4. The participation rate is 65.1 per cent and still substantially down on the most recent peak of 66 per cent (January 2010) when the labour market was gathering pace courtesy of the fiscal stimulus. Hidden unemployment has risen by at least 150,000 workers since the crisis began.
That is not an economy that is performing well. It is not an economy in which the federal government should be running a surplus.
The author was featured all morning on the ABC breakfast TV program this morning (and presumably other media outlets) rehearsing the government’s lie that Australia is growing strongly and close to full employment.
I guess if these cretins just keep saying that and the press do not call them to account we all end up believing the lie to be true.
As noted above the facts do not support the assessment. Real GDP growth is well below the pre-crisis trend and slowing quickly. All the signs are that the massive investment cycle associated with the mining booms is coming to an end, which will push the economy close to zero or into negative growth.
Why didn’t the journalists ask him to justify how full employment becomes at least 14.5 per cent of the willing labour force not having enough work and at least 7 per cent of them no having any work? That would have been a simple question to ask – to probe the author’s underlying biases and premises.
They could have then started on asking the author what he thinks pushing for a budget surplus would do when the household sector is in record debt and trying to save again, the investment boom is easing quickly, and the current account is in deficit.
A budget balance is always the net outcome of government spending and revenue policies interacting with non-government spending and saving decisions.
We say that the budget outcome is endogenous, which means that it is determined by the system, in general, rather than the specific policy decisions taken by government.
In fact, the government cannot realistically target a budget outcome because changes in private spending can thwart any efforts made by the government to achieve that target.
Indeed, we have seen that in the current period, many governments imposing fiscal austerity onto their economies with the intended purpose of reducing the budget deficits, but are, instead, seeing their budget deficits rise (or not falling as quickly as planned) because private spending is not responding in the way they envisaged.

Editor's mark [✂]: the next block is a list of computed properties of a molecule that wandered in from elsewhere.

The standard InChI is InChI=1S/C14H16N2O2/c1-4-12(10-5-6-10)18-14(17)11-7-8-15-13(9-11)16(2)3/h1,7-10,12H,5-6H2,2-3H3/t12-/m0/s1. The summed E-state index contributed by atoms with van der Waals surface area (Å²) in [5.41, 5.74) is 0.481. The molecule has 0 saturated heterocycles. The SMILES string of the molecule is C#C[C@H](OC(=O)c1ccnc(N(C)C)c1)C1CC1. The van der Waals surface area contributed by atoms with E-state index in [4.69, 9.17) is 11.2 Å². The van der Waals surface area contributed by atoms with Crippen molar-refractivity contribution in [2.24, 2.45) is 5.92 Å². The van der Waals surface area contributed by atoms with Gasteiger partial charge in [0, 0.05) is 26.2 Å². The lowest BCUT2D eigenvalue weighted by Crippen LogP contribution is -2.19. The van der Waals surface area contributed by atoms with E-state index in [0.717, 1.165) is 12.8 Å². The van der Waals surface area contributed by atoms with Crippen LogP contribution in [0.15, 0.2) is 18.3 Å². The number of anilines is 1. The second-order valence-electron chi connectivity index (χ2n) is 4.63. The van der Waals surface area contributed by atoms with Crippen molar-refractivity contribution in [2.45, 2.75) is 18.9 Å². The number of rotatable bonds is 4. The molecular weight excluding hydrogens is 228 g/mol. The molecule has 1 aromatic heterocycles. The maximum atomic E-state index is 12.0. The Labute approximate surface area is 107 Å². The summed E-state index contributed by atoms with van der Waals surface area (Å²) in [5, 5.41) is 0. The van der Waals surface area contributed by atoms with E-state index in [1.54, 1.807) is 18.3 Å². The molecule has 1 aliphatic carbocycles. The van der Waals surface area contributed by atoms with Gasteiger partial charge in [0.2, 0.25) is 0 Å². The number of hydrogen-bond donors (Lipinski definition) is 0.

Please read my blog – Keynes would not support fiscal austerity – for more discussion on this point.
I was reading this Report while I was walking up to work this morning at the University of Melbourne (right past the Grattan Institute). I resisted engaging in any indecent gestures.
But I laughed when I got to Chapter 2 – The value of balanced budgets. Footnote two references as its authority Reinhart and Rogoff (This Time it is Different), which has been thoroughly discredited. This is not the Rogoff and Reinhart 2009 AER paper that fell down the Excel black hole of incompetence last week. But the book, which is part of the suite of publications these propagandists have published, has also been highly criticised for its liberal approach to scholarship.
Please read my blog – Watch out for spam! – for more discussion on this point.
The author must have done some last minute editing on this Report because the footnote is appended with a citation of the Herndon et.al 2013 University of Massachusetts paper, which exposed the Excel error (chicanery/incompetence – who knows which?).
It is a pity that the last minute editing didn’t extend to heeding the message of the demolition of R&R. however, that would have required them to delete the whole chapter, which would have been a service to humanity but would have prevented them appearing on TV this morning.